By Lynn Stuart Parramore
They call it “modernizing the rules.” We call it “cashing in on your privacy.”
Comcast, Time Warner Cable, Verizon, DIRECTV, and other giant U.S. cable and telecommunications companies are going hard-core with an aggressive anti-consumer agenda aimed at turning your private behavior into dollar signs. Citing antiregulatory buzzwords like “competition” and “economic growth’, they are lobbying hard to loosen privacy rules in Washington for a very simple reason: They’ve got their hands on the wires that connect millions of homes with Internet and television services, and they want to sell information about your use of them to the highest bidder.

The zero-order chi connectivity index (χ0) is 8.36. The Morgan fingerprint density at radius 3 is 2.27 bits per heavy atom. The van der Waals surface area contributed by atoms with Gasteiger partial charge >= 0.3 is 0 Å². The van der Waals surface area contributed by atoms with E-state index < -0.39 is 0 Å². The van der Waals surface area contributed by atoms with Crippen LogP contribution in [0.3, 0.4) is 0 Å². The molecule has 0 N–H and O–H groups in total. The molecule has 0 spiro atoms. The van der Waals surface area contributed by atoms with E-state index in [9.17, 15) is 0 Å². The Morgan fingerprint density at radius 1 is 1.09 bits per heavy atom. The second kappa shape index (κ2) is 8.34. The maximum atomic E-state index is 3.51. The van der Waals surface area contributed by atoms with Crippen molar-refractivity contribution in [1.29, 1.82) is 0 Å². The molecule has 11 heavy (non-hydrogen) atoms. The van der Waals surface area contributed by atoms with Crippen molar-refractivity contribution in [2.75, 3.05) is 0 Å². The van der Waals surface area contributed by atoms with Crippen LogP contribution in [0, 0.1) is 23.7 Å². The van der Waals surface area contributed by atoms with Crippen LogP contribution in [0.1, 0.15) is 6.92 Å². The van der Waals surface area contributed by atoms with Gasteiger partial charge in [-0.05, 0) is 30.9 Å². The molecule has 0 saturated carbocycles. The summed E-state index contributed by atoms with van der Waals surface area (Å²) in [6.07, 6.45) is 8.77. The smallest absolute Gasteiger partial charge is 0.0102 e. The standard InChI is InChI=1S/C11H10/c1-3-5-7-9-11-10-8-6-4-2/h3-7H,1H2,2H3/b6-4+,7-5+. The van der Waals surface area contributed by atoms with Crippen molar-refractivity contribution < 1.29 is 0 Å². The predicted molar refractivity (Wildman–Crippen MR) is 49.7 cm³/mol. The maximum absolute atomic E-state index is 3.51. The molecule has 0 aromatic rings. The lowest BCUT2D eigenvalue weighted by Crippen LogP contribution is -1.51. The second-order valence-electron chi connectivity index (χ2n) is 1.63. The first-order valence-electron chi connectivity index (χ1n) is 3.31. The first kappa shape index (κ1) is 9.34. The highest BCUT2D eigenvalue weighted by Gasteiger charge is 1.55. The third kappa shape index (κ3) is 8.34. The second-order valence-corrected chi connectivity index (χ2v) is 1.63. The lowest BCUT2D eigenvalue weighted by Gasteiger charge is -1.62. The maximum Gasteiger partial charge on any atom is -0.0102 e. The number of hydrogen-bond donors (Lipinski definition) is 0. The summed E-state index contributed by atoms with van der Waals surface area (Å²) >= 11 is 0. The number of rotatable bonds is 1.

These companies are trying to move away from their traditional treatment as public utilities and get treated more like Google and Facebook. The shift they seek would strip authority from America’s privacy watchdog, the Federal Communications Commission and expand the mandate of the Federal Trade Commission. The FTC has brought privacy cases against Google and Facebook, but it lacks authority to be a truly effective privacy enforcer and has been seen as unresponsive to public pressure to get tough on powerful Internet players. The FCC, on the other hand, strengthened privacy rules in 2007 and has extracted large fines from Big Telecom for violating customer data-protection protocol. The FCC has a tendency to look at the potential for wrongdoing before it happens, whereas the FTC tends pay attention only after the fact.